Flash Fiction: a complete story
in one thousand or fewer words.

Thursday, May 28, 2009

Twitterzine Roundup

There are some new twitterzines. I've listed some below with a short description of what they publish (taken from the twitter bio and/or their web page info). They're shown starting with the most-recent start dates (approximately). The ones showcased are Nanoism (literary & genre), TweetTheMeat (horror), Escarp (poetry and prose), Outshine (optimistic, near future prose) and the granddaddy, Thaumatrope (genre fiction).

In addition, there is The Drabblecast, an audio fiction podcast for short stories "at the far side of the weird" but who also tweets stories that are exactly 100-characters in length once per week. Jake Freivald, FFO's editor-in-chief, has two audio podcasts there [drabblecast 97 and 102].

Bio A new, paying twitterzine for thoughtful nanofiction.

Accepts all genres. However, we are most interested in literary fiction—stories that move us with their writing, stories that stay with us longer than the few seconds it takes to read them. Fret not, we do have a soft spot for science fiction, fantasy, and other genres, but we are looking for stories with staying power: stories that leave an impression disproportionate to their length. We’ll also take a look at prose poetry, so long as it contains elements of character, plot, and—most importantly—motion.

Bio: Twitter Horrorzine. Fear in 140 characters or less.

Horror/weird/speculative market that opened in May, 2009.)

Bio escarp is a selective, twitter-based review of brief poetry and prose. Visit escarp.org for guidelines.

Bio: Twitterzine for optimistic, near future prose poems: flashforwards

Bio Thaumatrope is a twitter fiction magazine for Science Fiction, Fantasy, and Horror fiction under 140 characters

The Drabblecast
Stories of exactly 100-characters, "on the far side of the weird," weekly.

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Thursday, May 7, 2009

Audio Speculative Fiction Resource

SF Scope points out a new web site that informs writers of venues for audio podcasts for speculative fiction, since this is a rapidly growing market. Of course, spec fiction readers may find the resource useful, too. Here is the article. The resource is called the Audio Market List (AML) and is run by SF writer Kevin Anderson (not Kevin J. Anderson).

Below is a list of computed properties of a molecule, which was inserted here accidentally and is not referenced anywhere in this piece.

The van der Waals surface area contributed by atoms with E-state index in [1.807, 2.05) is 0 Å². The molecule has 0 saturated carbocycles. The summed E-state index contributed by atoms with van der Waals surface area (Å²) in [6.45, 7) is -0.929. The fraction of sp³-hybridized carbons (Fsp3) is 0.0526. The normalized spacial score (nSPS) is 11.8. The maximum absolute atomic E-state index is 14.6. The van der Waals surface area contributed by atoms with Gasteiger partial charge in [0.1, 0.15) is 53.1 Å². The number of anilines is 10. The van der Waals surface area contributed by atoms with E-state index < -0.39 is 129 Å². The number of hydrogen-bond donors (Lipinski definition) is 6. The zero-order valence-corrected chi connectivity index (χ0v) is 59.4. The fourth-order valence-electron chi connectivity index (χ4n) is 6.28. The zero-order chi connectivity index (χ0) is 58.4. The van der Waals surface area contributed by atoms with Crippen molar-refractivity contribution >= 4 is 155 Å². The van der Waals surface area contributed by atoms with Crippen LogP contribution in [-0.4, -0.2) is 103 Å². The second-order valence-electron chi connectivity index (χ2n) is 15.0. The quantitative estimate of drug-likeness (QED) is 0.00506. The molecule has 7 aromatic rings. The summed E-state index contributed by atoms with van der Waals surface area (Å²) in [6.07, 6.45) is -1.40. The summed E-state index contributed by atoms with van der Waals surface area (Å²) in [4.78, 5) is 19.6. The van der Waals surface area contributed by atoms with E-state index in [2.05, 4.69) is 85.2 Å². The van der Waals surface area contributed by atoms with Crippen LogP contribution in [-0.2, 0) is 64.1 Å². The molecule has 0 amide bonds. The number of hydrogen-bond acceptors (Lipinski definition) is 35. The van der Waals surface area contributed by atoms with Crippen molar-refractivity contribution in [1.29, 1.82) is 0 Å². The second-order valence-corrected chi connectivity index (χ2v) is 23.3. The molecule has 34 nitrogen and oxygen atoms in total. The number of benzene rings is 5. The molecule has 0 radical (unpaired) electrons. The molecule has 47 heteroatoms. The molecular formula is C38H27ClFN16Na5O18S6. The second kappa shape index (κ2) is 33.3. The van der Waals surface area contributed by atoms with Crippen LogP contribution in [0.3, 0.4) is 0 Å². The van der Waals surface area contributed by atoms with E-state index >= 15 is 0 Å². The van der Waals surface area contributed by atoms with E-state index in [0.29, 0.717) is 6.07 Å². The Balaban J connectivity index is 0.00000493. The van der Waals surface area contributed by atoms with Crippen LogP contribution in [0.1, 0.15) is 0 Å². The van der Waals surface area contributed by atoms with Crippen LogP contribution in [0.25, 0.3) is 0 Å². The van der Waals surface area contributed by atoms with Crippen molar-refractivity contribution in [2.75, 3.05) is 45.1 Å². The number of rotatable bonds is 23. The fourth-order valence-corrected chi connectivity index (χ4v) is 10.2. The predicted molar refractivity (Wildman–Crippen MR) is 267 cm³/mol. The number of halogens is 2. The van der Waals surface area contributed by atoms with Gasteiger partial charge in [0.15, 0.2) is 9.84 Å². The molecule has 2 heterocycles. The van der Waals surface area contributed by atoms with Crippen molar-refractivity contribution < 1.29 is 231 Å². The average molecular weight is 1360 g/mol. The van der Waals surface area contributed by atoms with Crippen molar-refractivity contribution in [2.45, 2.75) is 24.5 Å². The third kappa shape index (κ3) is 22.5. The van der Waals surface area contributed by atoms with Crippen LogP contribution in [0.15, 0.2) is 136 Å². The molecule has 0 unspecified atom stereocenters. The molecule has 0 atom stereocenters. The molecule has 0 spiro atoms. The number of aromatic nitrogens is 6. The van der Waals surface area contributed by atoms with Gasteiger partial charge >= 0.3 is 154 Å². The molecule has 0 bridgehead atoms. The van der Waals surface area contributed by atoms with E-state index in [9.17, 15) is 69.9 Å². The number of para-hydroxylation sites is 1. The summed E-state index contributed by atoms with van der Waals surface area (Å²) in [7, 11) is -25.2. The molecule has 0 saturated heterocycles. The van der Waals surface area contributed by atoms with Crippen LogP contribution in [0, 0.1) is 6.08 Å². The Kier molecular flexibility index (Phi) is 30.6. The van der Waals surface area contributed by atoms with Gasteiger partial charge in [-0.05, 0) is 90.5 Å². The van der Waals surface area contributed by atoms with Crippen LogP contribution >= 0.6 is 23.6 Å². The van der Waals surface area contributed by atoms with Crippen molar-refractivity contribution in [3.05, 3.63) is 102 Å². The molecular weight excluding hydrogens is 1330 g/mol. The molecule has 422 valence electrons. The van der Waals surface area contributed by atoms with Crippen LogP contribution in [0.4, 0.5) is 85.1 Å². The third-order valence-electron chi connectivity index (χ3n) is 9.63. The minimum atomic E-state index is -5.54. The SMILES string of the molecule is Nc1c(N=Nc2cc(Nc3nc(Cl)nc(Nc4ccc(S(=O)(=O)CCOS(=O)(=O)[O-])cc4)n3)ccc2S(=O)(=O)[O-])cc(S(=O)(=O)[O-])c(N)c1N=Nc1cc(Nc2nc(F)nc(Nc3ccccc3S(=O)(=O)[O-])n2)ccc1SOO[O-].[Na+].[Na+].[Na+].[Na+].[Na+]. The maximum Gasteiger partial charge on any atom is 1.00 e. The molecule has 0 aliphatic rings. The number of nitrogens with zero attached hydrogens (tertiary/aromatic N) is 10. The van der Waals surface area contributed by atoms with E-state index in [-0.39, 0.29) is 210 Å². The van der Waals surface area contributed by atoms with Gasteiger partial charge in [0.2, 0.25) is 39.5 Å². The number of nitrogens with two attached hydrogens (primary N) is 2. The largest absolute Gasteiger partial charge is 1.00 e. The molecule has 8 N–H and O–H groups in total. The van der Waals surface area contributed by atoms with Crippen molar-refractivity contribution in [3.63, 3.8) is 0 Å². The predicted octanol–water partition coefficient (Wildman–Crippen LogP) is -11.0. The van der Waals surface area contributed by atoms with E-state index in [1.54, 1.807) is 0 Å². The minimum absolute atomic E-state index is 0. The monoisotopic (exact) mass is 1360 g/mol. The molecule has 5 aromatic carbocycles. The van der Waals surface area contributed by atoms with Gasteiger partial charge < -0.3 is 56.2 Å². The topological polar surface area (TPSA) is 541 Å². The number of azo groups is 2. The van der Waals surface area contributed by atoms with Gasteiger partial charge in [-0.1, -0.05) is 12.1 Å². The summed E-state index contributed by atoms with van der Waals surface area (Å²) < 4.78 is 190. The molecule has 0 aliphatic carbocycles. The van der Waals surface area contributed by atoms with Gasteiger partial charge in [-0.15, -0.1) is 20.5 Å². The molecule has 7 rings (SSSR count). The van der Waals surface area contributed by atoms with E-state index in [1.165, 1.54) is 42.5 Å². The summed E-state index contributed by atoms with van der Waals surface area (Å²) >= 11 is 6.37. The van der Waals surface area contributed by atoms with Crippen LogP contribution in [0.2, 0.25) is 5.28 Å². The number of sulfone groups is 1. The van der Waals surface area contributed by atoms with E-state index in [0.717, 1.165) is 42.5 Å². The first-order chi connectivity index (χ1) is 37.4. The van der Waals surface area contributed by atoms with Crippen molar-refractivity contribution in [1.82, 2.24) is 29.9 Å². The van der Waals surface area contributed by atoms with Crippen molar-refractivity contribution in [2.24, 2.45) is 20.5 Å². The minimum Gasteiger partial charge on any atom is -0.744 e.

Bonus: I can't say I love the name, but here is a new twitter 'zine market: Tweet the Meat.

According to their submissions page:

Tweet the Meat is a Twitter-only, horror/weird/speculative market opening in May, 2009. No serials. No unfinished stories. You must scare us in 140 characters or less.

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Monday, April 13, 2009

Twitter News: Worms and Twitterzines

On the positive side, Thaumatrope, a popular twitterzine has reopened for submissions:

We’re currently looking for stories for dates between September 14th and December 11th. We are also looking for serials for May through November.

On the negative side, the Twitter message service suffered some embarrassment [1 2] due to Easter weekend worms that sent unintended messages atwitter. Some of the comments on the first link are enlightening. All you had to do to become infected was to visit an infected user profile and you'd start spreading the infection. In theory, the problem has been patched.

For the geek-minded, the problem was poor coding practice that allowed URLs included in profile data to be displayed (non-escaped). Allegedly, the malicious new accounts that were the root of the infection were created by a rival service created by a 17-year-old.)

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Thursday, December 18, 2008

Nano-Flash: Twitter Fiction

"Tell us a Science Fiction, Fantasy, or Horror story in under 140 characters. Other than that, we’re just looking for good stories," explains the submissions page for Thaumatrope, presumably the first spec-fic twitterzine. A twitterzine specializes in fiction that will fit in one twitter message: 140 characters, including spaces, about 24 words or so. They pay pro rates, 5-cents per word, so you'll earn $1.20 per accepted submission. Unfortunately, they only accept submissions via Federal Express...no, that was a joke. This should generate some good fun. I suggest they develop an online thesaurus of short words.

Category of this article: not anticipated by Nostradamus

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